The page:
They included the establishment of a joint institute for conversion taught by a combination of Orthodox, Conservative, and Reform rabbis. The liberal streams agreed that those wishing to convert would then go to a Beit Din, or Jewish law court, for an Orthodox ceremony that would be universally recognized.

Orthodox representatives did not sign on to the final recommendation, but the conversion institute has been established since, with branches across the country. Currently, it serves 2,500 students and is funded by the Jewish Agency and the government.

Catering to immigrants, most classes are run in Russian. Some are conducted in Spanish for South American immigrants.

The institute's executive director, Nehemia Citroen, said he thinks the government realizes how critical it is to facilitate the conversion process for new immigrants.

"I believe the leadership here in this country in all realms understands the enormity of the problem, understands the situation by which hundreds of thousands of immigrants are brought here and told they are not Jewish," he said. "All those in leadership positions, including religious positions, have to see the reality of the situation today and allow for answers."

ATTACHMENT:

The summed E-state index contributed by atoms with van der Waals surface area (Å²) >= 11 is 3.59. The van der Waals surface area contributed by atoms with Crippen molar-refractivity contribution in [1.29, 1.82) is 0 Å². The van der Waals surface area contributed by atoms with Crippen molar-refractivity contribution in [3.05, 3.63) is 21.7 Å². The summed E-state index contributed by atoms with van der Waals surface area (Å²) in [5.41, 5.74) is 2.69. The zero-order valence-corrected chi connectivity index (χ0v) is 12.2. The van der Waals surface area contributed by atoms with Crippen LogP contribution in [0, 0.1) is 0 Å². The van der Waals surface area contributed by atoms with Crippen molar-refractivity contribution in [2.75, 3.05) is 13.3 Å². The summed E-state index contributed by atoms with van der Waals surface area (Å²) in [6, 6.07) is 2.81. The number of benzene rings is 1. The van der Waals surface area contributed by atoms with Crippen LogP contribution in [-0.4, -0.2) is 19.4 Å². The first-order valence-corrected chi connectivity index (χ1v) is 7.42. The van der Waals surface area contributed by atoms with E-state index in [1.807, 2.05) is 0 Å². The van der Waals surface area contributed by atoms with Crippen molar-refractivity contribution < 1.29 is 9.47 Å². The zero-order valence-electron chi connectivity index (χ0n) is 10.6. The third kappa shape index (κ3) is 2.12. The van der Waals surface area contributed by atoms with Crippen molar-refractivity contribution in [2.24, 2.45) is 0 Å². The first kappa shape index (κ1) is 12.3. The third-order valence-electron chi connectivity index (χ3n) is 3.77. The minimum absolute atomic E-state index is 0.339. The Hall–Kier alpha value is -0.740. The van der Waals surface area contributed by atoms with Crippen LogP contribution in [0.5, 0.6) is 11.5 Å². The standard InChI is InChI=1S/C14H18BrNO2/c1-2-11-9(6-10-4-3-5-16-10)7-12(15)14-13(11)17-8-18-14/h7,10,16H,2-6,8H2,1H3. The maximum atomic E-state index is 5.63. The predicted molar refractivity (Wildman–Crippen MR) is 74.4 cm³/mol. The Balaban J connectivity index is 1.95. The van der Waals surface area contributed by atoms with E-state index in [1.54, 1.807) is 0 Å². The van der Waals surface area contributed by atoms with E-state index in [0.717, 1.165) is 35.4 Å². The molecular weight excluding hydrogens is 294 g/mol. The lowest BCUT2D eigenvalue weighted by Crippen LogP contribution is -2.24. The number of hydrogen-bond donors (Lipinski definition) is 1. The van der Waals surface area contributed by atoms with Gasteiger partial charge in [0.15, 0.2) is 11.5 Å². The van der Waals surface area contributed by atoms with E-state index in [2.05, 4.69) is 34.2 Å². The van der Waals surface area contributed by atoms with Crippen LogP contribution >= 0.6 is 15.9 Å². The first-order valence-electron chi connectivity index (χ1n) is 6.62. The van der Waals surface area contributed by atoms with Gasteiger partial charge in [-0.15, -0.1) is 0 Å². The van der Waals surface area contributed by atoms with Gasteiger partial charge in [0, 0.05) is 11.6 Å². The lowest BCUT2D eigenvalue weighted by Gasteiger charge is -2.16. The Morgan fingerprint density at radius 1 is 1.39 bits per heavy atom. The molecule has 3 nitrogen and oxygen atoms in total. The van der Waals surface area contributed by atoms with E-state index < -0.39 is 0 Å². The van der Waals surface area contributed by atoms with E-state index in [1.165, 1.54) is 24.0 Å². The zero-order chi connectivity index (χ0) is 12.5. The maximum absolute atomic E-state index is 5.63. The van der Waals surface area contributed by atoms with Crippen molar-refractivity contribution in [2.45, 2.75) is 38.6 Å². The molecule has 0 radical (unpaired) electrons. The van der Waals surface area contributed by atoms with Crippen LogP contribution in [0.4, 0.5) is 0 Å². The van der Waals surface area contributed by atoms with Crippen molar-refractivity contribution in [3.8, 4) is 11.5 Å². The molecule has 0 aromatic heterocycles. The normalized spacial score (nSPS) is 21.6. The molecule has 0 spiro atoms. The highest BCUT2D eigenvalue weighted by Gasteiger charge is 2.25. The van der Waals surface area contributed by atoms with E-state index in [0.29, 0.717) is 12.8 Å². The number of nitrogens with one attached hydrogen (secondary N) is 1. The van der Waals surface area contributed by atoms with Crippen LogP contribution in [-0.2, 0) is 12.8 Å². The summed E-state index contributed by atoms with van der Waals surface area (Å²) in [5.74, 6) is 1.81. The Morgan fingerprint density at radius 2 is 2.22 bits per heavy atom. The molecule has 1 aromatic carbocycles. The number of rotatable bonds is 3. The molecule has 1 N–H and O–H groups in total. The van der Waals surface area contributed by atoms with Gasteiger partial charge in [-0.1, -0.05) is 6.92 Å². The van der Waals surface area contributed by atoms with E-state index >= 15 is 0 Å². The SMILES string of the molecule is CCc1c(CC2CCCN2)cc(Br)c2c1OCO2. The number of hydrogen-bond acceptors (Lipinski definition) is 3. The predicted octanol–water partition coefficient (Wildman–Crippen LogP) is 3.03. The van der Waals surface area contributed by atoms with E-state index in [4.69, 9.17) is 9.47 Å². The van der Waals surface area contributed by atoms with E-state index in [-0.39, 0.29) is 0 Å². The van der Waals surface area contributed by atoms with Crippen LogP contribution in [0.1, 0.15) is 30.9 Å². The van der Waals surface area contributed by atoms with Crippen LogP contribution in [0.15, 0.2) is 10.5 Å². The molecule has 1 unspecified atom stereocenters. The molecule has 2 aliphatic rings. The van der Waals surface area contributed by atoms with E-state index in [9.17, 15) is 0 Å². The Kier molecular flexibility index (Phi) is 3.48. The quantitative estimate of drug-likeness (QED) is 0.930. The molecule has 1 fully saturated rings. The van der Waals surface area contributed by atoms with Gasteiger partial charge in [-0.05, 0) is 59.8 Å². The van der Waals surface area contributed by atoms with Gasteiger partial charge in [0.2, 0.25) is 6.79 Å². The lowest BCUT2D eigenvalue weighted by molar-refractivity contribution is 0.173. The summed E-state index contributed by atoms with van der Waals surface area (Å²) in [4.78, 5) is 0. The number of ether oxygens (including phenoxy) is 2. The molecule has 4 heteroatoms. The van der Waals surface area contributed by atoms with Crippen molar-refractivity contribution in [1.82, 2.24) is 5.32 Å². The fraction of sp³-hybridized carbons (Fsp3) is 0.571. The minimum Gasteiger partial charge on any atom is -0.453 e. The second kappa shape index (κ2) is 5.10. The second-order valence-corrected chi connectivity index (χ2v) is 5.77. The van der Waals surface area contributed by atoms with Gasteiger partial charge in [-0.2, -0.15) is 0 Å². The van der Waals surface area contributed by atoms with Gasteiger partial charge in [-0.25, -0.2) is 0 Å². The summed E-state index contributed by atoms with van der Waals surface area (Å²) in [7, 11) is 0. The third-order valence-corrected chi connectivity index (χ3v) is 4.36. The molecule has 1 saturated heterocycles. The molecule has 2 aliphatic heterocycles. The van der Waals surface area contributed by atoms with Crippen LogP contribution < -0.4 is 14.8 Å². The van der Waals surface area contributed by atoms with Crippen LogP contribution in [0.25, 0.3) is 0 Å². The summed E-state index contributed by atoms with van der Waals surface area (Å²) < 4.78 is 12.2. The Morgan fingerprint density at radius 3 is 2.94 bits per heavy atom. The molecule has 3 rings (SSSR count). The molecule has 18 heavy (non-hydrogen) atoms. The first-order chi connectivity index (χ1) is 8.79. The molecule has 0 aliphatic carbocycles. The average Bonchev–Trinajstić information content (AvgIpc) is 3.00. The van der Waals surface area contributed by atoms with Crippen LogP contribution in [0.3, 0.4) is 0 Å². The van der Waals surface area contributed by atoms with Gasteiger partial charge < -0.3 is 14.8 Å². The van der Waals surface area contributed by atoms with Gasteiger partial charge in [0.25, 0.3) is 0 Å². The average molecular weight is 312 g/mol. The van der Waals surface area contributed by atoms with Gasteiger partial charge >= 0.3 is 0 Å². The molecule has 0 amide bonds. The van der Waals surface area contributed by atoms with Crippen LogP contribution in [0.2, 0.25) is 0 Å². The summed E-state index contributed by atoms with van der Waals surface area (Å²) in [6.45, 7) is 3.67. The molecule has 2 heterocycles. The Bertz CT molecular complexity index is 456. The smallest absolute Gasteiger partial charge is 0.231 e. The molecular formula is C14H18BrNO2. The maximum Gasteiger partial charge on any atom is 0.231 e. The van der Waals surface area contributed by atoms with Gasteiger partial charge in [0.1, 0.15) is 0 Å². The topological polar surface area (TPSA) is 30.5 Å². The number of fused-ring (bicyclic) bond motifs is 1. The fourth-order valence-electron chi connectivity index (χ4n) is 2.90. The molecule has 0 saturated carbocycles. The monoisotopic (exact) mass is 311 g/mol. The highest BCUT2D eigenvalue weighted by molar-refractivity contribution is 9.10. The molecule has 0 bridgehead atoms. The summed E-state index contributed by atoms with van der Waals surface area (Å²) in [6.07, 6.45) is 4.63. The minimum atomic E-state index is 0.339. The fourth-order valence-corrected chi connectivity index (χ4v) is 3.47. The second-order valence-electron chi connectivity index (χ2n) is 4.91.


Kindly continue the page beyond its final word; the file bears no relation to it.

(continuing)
In the four years since the institute was founded, 3,256 people have finished their conversion studies and 1,367 have been converted.

But Bandel bemoaned the figure as "just a drop in the ocean." He and others say there's a backlog at the rabbinical courts for students from the institute. Critics also claim that those who study in Orthodox-run conversion classes have an easier time being converted by the rabbinical courts.

Ben-Dahan denied those assertions.

Among those who studied at the institute was Yigal Klebansky, 34, who immigrated to Israel from the former Soviet republic of Georgia in 1999. Klebansky's grandfather was Jewish, which allowed him to immigrate under Israel's Law of Return, but Yigal is not Jewish according to halakha.